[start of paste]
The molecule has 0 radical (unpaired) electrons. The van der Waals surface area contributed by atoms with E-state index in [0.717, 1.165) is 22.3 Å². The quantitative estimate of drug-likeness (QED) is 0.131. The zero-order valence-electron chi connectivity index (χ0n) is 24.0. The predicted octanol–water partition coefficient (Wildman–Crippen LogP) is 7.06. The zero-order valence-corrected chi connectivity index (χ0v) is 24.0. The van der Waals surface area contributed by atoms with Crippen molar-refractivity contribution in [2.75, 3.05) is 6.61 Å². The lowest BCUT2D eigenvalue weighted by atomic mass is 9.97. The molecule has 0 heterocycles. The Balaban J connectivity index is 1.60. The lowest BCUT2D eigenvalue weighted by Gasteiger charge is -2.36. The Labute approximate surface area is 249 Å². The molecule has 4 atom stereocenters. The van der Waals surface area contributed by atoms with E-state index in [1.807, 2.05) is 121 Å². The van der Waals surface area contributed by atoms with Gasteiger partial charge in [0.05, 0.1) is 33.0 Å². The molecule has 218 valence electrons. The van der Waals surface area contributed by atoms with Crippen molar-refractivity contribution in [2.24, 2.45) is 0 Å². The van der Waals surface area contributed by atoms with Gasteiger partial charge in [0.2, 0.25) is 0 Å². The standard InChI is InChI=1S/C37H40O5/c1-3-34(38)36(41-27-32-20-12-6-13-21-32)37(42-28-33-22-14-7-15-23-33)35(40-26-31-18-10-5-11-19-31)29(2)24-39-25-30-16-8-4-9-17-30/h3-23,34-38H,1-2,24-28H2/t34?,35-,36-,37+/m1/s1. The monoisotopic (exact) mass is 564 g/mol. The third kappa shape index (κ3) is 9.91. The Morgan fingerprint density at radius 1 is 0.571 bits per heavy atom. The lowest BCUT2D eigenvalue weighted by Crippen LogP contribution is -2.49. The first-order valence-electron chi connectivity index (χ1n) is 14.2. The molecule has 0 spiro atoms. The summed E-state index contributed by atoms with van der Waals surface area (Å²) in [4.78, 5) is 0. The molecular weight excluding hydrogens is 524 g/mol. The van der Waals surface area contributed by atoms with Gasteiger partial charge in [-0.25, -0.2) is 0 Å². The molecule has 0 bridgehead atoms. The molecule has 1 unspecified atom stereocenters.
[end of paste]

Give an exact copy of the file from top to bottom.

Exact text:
The molecule has 0 radical (unpaired) electrons. The van der Waals surface area contributed by atoms with E-state index in [0.717, 1.165) is 22.3 Å². The quantitative estimate of drug-likeness (QED) is 0.131. The zero-order valence-electron chi connectivity index (χ0n) is 24.0. The predicted octanol–water partition coefficient (Wildman–Crippen LogP) is 7.06. The zero-order valence-corrected chi connectivity index (χ0v) is 24.0. The van der Waals surface area contributed by atoms with Crippen molar-refractivity contribution in [2.75, 3.05) is 6.61 Å². The lowest BCUT2D eigenvalue weighted by atomic mass is 9.97. The molecule has 0 heterocycles. The Balaban J connectivity index is 1.60. The lowest BCUT2D eigenvalue weighted by Gasteiger charge is -2.36. The Labute approximate surface area is 249 Å². The molecule has 4 atom stereocenters. The van der Waals surface area contributed by atoms with E-state index in [1.807, 2.05) is 121 Å². The van der Waals surface area contributed by atoms with Gasteiger partial charge in [0.05, 0.1) is 33.0 Å². The molecule has 218 valence electrons. The van der Waals surface area contributed by atoms with Crippen molar-refractivity contribution in [2.24, 2.45) is 0 Å². The van der Waals surface area contributed by atoms with Gasteiger partial charge in [0.2, 0.25) is 0 Å². The standard InChI is InChI=1S/C37H40O5/c1-3-34(38)36(41-27-32-20-12-6-13-21-32)37(42-28-33-22-14-7-15-23-33)35(40-26-31-18-10-5-11-19-31)29(2)24-39-25-30-16-8-4-9-17-30/h3-23,34-38H,1-2,24-28H2/t34?,35-,36-,37+/m1/s1. The monoisotopic (exact) mass is 564 g/mol. The third kappa shape index (κ3) is 9.91. The Morgan fingerprint density at radius 1 is 0.571 bits per heavy atom. The lowest BCUT2D eigenvalue weighted by Crippen LogP contribution is -2.49. The first-order valence-electron chi connectivity index (χ1n) is 14.2. The molecule has 0 spiro atoms. The summed E-state index contributed by atoms with van der Waals surface area (Å²) in [4.78, 5) is 0. The molecular weight excluding hydrogens is 524 g/mol. The van der Waals surface area contributed by atoms with Gasteiger partial charge in [-0.25, -0.2) is 0 Å². The molecule has 0 bridgehead atoms. The molecule has 1 unspecified atom stereocenters.